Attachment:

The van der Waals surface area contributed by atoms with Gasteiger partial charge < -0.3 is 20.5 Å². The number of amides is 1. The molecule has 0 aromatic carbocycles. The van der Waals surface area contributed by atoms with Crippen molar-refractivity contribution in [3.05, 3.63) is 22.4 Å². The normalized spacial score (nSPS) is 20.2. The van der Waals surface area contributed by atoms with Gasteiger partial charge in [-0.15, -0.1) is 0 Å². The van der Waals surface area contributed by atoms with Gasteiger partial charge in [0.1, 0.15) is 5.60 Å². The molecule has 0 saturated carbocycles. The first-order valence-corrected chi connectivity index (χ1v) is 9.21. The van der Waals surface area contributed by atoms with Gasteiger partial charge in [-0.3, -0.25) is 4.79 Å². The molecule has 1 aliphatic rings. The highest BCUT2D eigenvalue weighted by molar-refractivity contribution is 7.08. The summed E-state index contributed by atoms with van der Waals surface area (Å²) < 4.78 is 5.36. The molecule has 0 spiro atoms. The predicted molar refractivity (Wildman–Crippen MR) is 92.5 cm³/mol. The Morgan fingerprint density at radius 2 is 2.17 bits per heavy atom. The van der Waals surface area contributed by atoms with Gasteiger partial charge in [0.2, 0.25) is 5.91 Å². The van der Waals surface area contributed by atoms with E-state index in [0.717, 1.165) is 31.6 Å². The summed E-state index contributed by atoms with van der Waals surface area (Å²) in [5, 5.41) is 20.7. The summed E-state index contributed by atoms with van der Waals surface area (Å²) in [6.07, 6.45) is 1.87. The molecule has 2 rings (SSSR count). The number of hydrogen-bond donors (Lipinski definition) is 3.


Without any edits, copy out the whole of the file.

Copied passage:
The van der Waals surface area contributed by atoms with Gasteiger partial charge < -0.3 is 20.5 Å². The number of amides is 1. The molecule has 0 aromatic carbocycles. The van der Waals surface area contributed by atoms with Crippen molar-refractivity contribution in [3.05, 3.63) is 22.4 Å². The normalized spacial score (nSPS) is 20.2. The van der Waals surface area contributed by atoms with Gasteiger partial charge in [-0.15, -0.1) is 0 Å². The van der Waals surface area contributed by atoms with Gasteiger partial charge in [0.1, 0.15) is 5.60 Å². The molecule has 0 saturated carbocycles. The first-order valence-corrected chi connectivity index (χ1v) is 9.21. The van der Waals surface area contributed by atoms with Gasteiger partial charge in [-0.3, -0.25) is 4.79 Å². The molecule has 1 aliphatic rings. The highest BCUT2D eigenvalue weighted by molar-refractivity contribution is 7.08. The summed E-state index contributed by atoms with van der Waals surface area (Å²) < 4.78 is 5.36. The molecule has 0 spiro atoms. The predicted molar refractivity (Wildman–Crippen MR) is 92.5 cm³/mol. The Morgan fingerprint density at radius 2 is 2.17 bits per heavy atom. The van der Waals surface area contributed by atoms with Gasteiger partial charge in [0.2, 0.25) is 5.91 Å². The van der Waals surface area contributed by atoms with E-state index in [0.717, 1.165) is 31.6 Å². The summed E-state index contributed by atoms with van der Waals surface area (Å²) in [5, 5.41) is 20.7. The summed E-state index contributed by atoms with van der Waals surface area (Å²) in [6.07, 6.45) is 1.87. The molecule has 2 rings (SSSR count). The number of hydrogen-bond donors (Lipinski definition) is 3.